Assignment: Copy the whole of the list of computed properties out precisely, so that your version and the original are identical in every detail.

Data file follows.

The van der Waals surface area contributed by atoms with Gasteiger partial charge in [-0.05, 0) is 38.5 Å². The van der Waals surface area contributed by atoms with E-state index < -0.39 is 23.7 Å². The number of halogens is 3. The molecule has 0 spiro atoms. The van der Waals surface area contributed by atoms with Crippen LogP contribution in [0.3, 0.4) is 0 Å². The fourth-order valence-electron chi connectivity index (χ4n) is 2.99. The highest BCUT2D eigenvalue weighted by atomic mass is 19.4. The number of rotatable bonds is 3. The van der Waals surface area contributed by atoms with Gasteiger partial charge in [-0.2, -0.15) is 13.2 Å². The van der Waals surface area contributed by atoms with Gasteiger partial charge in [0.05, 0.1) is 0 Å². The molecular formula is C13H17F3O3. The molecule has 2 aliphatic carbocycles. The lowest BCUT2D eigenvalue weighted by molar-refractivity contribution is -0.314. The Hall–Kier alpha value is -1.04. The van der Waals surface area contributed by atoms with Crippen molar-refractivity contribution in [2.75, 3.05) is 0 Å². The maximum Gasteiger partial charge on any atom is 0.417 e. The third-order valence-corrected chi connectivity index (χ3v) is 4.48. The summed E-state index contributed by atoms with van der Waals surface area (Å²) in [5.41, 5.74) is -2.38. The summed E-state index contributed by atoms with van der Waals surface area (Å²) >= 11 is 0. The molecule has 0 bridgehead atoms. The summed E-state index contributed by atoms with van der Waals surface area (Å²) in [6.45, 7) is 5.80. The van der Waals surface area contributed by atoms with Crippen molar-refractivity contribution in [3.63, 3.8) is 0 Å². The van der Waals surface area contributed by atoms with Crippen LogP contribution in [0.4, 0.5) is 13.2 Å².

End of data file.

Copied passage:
The van der Waals surface area contributed by atoms with Gasteiger partial charge in [-0.05, 0) is 38.5 Å². The van der Waals surface area contributed by atoms with E-state index < -0.39 is 23.7 Å². The number of halogens is 3. The molecule has 0 spiro atoms. The van der Waals surface area contributed by atoms with Crippen LogP contribution in [0.3, 0.4) is 0 Å². The fourth-order valence-electron chi connectivity index (χ4n) is 2.99. The highest BCUT2D eigenvalue weighted by atomic mass is 19.4. The number of rotatable bonds is 3. The van der Waals surface area contributed by atoms with Gasteiger partial charge in [-0.2, -0.15) is 13.2 Å². The van der Waals surface area contributed by atoms with Gasteiger partial charge in [0.05, 0.1) is 0 Å². The molecular formula is C13H17F3O3. The molecule has 2 aliphatic carbocycles. The lowest BCUT2D eigenvalue weighted by molar-refractivity contribution is -0.314. The Hall–Kier alpha value is -1.04. The van der Waals surface area contributed by atoms with Crippen molar-refractivity contribution in [2.75, 3.05) is 0 Å². The maximum Gasteiger partial charge on any atom is 0.417 e. The third-order valence-corrected chi connectivity index (χ3v) is 4.48. The summed E-state index contributed by atoms with van der Waals surface area (Å²) in [5.41, 5.74) is -2.38. The summed E-state index contributed by atoms with van der Waals surface area (Å²) >= 11 is 0. The molecule has 0 bridgehead atoms. The summed E-state index contributed by atoms with van der Waals surface area (Å²) in [6.45, 7) is 5.80. The van der Waals surface area contributed by atoms with Crippen molar-refractivity contribution in [3.63, 3.8) is 0 Å². The van der Waals surface area contributed by atoms with Crippen LogP contribution in [0.4, 0.5) is 13.2 Å².